Milwaukee Bucks: Eric Bledsoe’s maintaining his 3-point shooting range

MILWAUKEE, WISCONSIN - JANUARY 28 (Photo by Stacy Revere/Getty Images)
MILWAUKEE, WISCONSIN - JANUARY 28 (Photo by Stacy Revere/Getty Images) /

Milwaukee Bucks point guard Eric Bledsoe has taken great strides to maintain his consistency from long range in recent years. By doing so, he’s able to extend his ranges hitting threes this season.

On a Milwaukee Bucks team that features the prohibitive favorite for Most Valuable Player and a player crafting a historic 50-40-90 season, it’s easy for Eric Bledsoe’s contributions to get lost in the shuffle.

That certainly played out in the team’s chase to have multiple All-Stars for the second straight year, and both superstar Giannis Antetokounmpo and Khris Middleton managed to pull off the feat as Bledsoe fell short of earning his first-ever All-Star appearance this season in Chicago.

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At 30 years old and in his 10th NBA season, Bledsoe may be viewed as something of a finished product or a known commodity.

There are some notable exceptions to that sentiment, with Bledsoe’s 3-point shooting ability leading off that list. Since arriving to Milwaukee nearly two and a half years ago, Bledsoe has sought ways to improve and maintain his 3-point shooting prowess to mixed results.

This year, however, Bledsoe has avoided extended cold spells shooting the ball, thanks to the guidance of Bucks assistant coach Ben Sullivan and some healthy advice from veteran sharpshooter Kyle Korver as The Athletic’s Eric Nehm divulged earlier this season.

After the Bucks’ win over the 76ers Saturday night, Bledsoe is hitting 34.3 percent of his 3-point attempts this season, which stand just above his 33.6 career 3-point percentage.

The key to Bledsoe standing as an adequate 3-point threat has been his ability to knock down triples off the dribble. Of players around the league that have attempted 90 or more 3-point attempts off the dribble, Bledsoe has the third-highest percentage at 40 percent, standing behind Damian Lillard, Bojan Bogdanovic, Marcus Smart and J.J. Redick, per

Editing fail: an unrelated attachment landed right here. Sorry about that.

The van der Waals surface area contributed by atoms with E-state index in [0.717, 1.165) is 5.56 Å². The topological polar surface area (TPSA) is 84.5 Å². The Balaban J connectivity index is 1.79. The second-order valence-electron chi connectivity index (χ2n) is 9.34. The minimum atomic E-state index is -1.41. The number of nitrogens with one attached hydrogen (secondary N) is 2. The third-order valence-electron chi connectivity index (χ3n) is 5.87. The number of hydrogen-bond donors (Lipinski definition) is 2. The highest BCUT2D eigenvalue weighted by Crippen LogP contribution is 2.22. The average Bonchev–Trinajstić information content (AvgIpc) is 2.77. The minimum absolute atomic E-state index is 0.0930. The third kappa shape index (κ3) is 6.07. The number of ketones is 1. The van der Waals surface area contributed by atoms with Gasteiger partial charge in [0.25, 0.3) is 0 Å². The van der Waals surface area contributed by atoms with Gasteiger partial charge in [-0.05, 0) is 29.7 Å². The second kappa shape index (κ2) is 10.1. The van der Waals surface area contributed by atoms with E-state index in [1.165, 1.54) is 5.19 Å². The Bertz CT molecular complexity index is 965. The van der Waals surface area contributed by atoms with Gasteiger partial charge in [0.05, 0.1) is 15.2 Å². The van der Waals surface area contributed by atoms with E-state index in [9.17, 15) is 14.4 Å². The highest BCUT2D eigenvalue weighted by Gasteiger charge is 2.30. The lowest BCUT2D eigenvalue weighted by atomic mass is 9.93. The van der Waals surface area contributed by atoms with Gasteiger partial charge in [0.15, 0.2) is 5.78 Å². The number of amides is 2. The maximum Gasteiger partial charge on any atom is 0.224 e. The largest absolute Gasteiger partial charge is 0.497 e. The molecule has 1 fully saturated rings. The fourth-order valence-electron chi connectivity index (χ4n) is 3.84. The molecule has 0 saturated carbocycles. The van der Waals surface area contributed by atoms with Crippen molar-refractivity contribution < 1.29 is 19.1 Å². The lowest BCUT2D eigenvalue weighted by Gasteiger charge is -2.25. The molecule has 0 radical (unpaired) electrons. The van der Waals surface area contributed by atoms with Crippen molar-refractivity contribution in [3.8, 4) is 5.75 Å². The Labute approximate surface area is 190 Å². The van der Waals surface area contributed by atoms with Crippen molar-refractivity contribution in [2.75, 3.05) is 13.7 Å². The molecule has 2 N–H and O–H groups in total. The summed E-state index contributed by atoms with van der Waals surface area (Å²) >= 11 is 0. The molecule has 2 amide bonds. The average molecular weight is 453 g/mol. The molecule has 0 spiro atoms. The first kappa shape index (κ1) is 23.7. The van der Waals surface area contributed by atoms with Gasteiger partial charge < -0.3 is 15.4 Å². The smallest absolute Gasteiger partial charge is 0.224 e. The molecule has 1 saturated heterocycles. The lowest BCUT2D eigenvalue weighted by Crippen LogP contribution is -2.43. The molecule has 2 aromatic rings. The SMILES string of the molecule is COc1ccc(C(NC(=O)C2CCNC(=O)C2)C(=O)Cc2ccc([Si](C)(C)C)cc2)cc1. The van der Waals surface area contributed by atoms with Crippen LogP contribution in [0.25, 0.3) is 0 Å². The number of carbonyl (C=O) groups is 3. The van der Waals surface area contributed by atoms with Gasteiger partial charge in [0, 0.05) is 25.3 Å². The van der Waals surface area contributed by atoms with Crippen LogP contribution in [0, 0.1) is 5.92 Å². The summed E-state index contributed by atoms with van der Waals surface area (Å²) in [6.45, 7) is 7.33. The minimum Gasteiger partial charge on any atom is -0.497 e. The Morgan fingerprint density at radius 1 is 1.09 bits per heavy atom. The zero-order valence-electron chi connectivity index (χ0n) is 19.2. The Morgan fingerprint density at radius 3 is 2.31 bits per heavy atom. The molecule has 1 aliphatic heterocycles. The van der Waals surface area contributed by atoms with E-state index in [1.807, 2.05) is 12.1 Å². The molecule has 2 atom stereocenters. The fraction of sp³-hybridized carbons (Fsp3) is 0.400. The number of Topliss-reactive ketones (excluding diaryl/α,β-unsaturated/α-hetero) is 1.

The vast majority of those attempts and subsequent makes have come from well beyond the arc, especially on the wing from the 3-point line. The Kentucky product has connected on 36.2 percent of his 149 attempts taken from above the break this season.

That’s quite the uptick from the 33.9 percent clip Bledsoe compiled on 319 above the break 3-point attempts last season under his first season playing under head coach Mike Budenholzer and his staff.

The combination of those two marks certainly goes a long way in the Bucks being able to space the floor and Bledsoe being able to create some gravity to open up the floor for himself and for his teammates. That’s crucial to maintain the Bucks’ offense as being multi-dimensional and staying true to the unpredictability of Budenholzer’s read-and-react system.

No one would mistake Bledsoe’s 3-point shooting prowess as being the most adept skill in his offensive package, but given how this Bucks team is constructed, it’s certainly the most vital asset in making all of the parts in the team’s offense hum. And it will obviously be crucial in Bledsoe being able to make his previous postseason struggles a thing of the past when the Bucks’ playoff run comes around in several weeks.

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Whether that comes to pass will keep Bucks fans on the edge of their seats in a couple of months time. But his ability to be the spacing threat he needs to be for Budenholzer is one way for him to overcome those past failings.